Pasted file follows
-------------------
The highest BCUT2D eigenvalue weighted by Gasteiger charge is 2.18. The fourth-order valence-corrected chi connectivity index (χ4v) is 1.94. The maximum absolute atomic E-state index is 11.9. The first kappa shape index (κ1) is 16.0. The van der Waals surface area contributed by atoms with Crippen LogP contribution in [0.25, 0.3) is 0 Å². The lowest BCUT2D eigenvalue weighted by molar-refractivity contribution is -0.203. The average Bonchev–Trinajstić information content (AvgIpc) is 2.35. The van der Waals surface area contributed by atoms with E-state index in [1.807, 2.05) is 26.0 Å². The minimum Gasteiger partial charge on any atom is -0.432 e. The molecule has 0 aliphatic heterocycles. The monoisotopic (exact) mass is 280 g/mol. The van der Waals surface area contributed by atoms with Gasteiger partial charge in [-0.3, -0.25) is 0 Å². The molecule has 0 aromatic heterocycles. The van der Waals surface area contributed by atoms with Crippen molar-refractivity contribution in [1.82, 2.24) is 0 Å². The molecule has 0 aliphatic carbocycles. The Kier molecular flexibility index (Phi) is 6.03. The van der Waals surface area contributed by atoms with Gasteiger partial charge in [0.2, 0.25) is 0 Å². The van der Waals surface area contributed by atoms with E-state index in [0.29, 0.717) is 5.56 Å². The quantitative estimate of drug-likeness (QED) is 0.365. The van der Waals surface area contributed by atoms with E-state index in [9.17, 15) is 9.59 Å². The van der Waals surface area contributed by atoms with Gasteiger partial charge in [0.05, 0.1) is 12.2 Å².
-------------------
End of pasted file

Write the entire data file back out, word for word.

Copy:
The highest BCUT2D eigenvalue weighted by Gasteiger charge is 2.18. The fourth-order valence-corrected chi connectivity index (χ4v) is 1.94. The maximum absolute atomic E-state index is 11.9. The first kappa shape index (κ1) is 16.0. The van der Waals surface area contributed by atoms with Crippen LogP contribution in [0.25, 0.3) is 0 Å². The lowest BCUT2D eigenvalue weighted by molar-refractivity contribution is -0.203. The average Bonchev–Trinajstić information content (AvgIpc) is 2.35. The van der Waals surface area contributed by atoms with E-state index in [1.807, 2.05) is 26.0 Å². The minimum Gasteiger partial charge on any atom is -0.432 e. The molecule has 0 aliphatic heterocycles. The monoisotopic (exact) mass is 280 g/mol. The van der Waals surface area contributed by atoms with Gasteiger partial charge in [-0.3, -0.25) is 0 Å². The molecule has 0 aromatic heterocycles. The van der Waals surface area contributed by atoms with Crippen molar-refractivity contribution in [1.82, 2.24) is 0 Å². The molecule has 0 aliphatic carbocycles. The Kier molecular flexibility index (Phi) is 6.03. The van der Waals surface area contributed by atoms with Gasteiger partial charge in [0.2, 0.25) is 0 Å². The van der Waals surface area contributed by atoms with E-state index in [0.29, 0.717) is 5.56 Å². The quantitative estimate of drug-likeness (QED) is 0.365. The van der Waals surface area contributed by atoms with E-state index in [9.17, 15) is 9.59 Å². The van der Waals surface area contributed by atoms with Gasteiger partial charge in [0.05, 0.1) is 12.2 Å².